The restless desire to explore is now driving the space travel experts into speculative long term projects that aim to develop high speed starships. The experiments are unlikely to bear fruit for…
PUBLISHED: Feb. 26, 2013
LENGTH: 8 minutes (2043 words)
I marvel at Radiolab when I hear it. I feel jealous. Its co-creators Jad Abumrad and Robert Krulwich have digested all the storytelling and production tricks of everyone in public radio before them, invented some slick moves of their own, and ended up creating the rarest thing you can create in any medium: a new aesthetic. Take the opening of their show on the mathematics of random chance, stochasticity. The first aesthetic choice Jad and Robert make is that they don’t say you’re about to listen to a show about math or science. They don’t use the word stochasticity. They know those things would be a serious turn off for lots of people. In doing this, Jad and Robert sidestep most of the conventions of a normal science show – hell, of most normal broadcast journalism.
A second SEAL stepped into the room and trained the infrared laser of his M4 on bin Laden’s chest. The Al Qaeda chief, who was wearing a tan shalwar kameez and a prayer cap on his head, froze; he was unarmed. “There was never any question of detaining or capturing him—it wasn’t a split-second decision. No one wanted detainees,” the special-operations officer told me. (The Administration maintains that had bin Laden immediately surrendered he could have been taken alive.) Nine years, seven months, and twenty days after September 11th, an American was a trigger pull from ending bin Laden’s life. #Sept11
Forty years later, the Stanford Prison Experiment remains among the most notable—and notorious—research projects ever carried out at the University. For six days, half the study's participants endured cruel and dehumanizing abuse at the hands of their peers. At various times, they were taunted, stripped naked, deprived of sleep and forced to use plastic buckets as toilets. Some of them rebelled violently; others became hysterical or withdrew into despair. As the situation descended into chaos, the researchers stood by and watched—until one of their colleagues finally spoke out.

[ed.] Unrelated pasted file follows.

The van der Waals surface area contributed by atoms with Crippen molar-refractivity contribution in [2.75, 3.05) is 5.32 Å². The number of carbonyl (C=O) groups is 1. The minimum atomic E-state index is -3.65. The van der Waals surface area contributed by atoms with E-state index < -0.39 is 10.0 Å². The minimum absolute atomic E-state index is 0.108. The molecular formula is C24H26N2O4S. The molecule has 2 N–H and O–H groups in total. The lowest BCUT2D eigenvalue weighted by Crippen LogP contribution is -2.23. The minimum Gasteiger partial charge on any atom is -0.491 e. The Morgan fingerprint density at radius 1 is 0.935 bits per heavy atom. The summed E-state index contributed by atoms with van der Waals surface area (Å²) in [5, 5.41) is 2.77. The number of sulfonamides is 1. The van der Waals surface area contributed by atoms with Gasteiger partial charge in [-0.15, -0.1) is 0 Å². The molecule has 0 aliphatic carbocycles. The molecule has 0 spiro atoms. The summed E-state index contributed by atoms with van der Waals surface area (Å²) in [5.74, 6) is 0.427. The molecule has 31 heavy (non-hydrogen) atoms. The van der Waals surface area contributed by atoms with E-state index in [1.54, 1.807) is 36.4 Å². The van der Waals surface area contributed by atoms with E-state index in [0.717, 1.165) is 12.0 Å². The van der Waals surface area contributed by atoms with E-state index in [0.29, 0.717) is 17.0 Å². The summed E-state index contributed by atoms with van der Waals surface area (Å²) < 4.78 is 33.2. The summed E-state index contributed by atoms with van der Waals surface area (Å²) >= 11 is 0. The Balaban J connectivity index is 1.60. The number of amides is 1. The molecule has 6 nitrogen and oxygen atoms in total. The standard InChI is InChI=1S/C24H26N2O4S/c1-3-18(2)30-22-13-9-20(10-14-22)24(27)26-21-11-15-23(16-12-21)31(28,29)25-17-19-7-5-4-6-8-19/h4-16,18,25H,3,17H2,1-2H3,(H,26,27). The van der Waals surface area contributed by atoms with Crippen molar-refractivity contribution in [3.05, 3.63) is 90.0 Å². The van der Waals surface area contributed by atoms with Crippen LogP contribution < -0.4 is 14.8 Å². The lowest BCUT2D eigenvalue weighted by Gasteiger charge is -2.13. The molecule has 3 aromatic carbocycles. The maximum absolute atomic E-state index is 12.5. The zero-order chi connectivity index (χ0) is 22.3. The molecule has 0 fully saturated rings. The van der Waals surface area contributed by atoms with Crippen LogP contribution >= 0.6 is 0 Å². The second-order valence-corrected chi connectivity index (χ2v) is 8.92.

PUBLISHED: July 11, 2011
LENGTH: 16 minutes (4076 words)
The following menu for a 1902 Christmas dinner party stands—as far as I know—as one of the most unusual ever printed. And also one of the least appetizing: "Apple Sauce. Borax. Soup. Borax. Turkey. Borax. Borax. Canned Stringed Beans. Sweet Potatoes. White Potatoes. Turnips. Borax. Chipped Beef. Cream Gravy. Cranberry Sauce. Celery. Pickles. Rice Pudding. Milk. Bread and Butter. Tea. Coffee. A Little Borax." Unless, of course, one happens to enjoy meals spiced up by the taste of borax—a little metallic, sweet and unpleasant, or so they say—a preservative used to keep meat from rotting in the late nineteenth and early twentieth century.
KING (ROBOT) OF THE ROAD: The Google fleet consists of conventional vehicles--six Priuses and one Audi--that have been outfitted with…
On June 13th, a fifty-four-year-old former government employee named Thomas Drake is scheduled to appear in a courtroom in Baltimore, where he will face some of the gravest charges that can be brought against an American citizen. A former senior executive at the National Security Agency, the government’s electronic-espionage service, he is accused, in essence, of being an enemy of the state.
Welcome to the new food economics of 2011: Prices are climbing, but the impact is not at all being felt equally. For Americans, who spend less than one-tenth of their income in the supermarket, the soaring food prices we've seen so far this year are an annoyance, not a calamity. But for the planet's poorest 2 billion people, who spend 50 to 70 percent of their income on food, these soaring prices may mean going from two meals a day to one. Those who are barely hanging on to the lower rungs of the global economic ladder risk losing their grip entirely. This can contribute -- and it has -- to revolutions and upheaval.
Though Ali Abdullah Saleh has proved deft at maintaining power, he has accomplished little else. Forty per cent of Yemeni adults are illiterate, and more than half the country’s children are malnourished. In addition to the bribes—one of Yemen’s largest expenditures—there is corruption. The government in Sanaa makes even the Karzai regime, in Afghanistan, seem like a model of propriety. Mohamed Ali Jubran, an economist at Sanaa University, told me, “Any resources that the government is able to get its hands on are siphoned off by the people around the President. What is left over is not enough to meet the demands of the Yemeni people.”